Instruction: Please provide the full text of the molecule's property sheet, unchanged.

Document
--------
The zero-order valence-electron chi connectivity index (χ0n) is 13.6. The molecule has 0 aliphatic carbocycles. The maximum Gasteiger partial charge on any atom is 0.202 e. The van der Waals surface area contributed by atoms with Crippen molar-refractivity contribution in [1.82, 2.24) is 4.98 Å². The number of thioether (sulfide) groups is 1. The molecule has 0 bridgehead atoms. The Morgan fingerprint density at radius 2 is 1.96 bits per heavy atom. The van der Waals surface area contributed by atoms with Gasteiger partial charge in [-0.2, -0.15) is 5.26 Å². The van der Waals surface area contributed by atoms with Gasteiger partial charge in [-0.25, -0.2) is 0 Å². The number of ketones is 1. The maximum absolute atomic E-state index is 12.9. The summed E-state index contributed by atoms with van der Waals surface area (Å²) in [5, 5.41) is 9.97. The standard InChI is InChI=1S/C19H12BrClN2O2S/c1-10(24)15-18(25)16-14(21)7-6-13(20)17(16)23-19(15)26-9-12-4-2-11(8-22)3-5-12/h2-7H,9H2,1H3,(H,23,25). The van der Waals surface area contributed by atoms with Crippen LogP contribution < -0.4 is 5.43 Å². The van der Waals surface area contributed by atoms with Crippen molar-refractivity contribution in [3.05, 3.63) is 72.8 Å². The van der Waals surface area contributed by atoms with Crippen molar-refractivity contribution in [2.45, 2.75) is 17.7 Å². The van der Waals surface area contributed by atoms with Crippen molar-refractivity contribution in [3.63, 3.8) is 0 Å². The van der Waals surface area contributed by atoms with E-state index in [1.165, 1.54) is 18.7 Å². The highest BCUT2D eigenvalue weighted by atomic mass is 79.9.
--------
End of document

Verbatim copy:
The zero-order valence-electron chi connectivity index (χ0n) is 13.6. The molecule has 0 aliphatic carbocycles. The maximum Gasteiger partial charge on any atom is 0.202 e. The van der Waals surface area contributed by atoms with Crippen molar-refractivity contribution in [1.82, 2.24) is 4.98 Å². The number of thioether (sulfide) groups is 1. The molecule has 0 bridgehead atoms. The Morgan fingerprint density at radius 2 is 1.96 bits per heavy atom. The van der Waals surface area contributed by atoms with Gasteiger partial charge in [-0.2, -0.15) is 5.26 Å². The van der Waals surface area contributed by atoms with Gasteiger partial charge in [-0.25, -0.2) is 0 Å². The number of ketones is 1. The maximum absolute atomic E-state index is 12.9. The summed E-state index contributed by atoms with van der Waals surface area (Å²) in [5, 5.41) is 9.97. The standard InChI is InChI=1S/C19H12BrClN2O2S/c1-10(24)15-18(25)16-14(21)7-6-13(20)17(16)23-19(15)26-9-12-4-2-11(8-22)3-5-12/h2-7H,9H2,1H3,(H,23,25). The van der Waals surface area contributed by atoms with Crippen LogP contribution < -0.4 is 5.43 Å². The van der Waals surface area contributed by atoms with Crippen molar-refractivity contribution in [3.05, 3.63) is 72.8 Å². The van der Waals surface area contributed by atoms with Crippen molar-refractivity contribution in [2.45, 2.75) is 17.7 Å². The van der Waals surface area contributed by atoms with Crippen molar-refractivity contribution in [3.63, 3.8) is 0 Å². The van der Waals surface area contributed by atoms with E-state index in [1.165, 1.54) is 18.7 Å². The highest BCUT2D eigenvalue weighted by atomic mass is 79.9.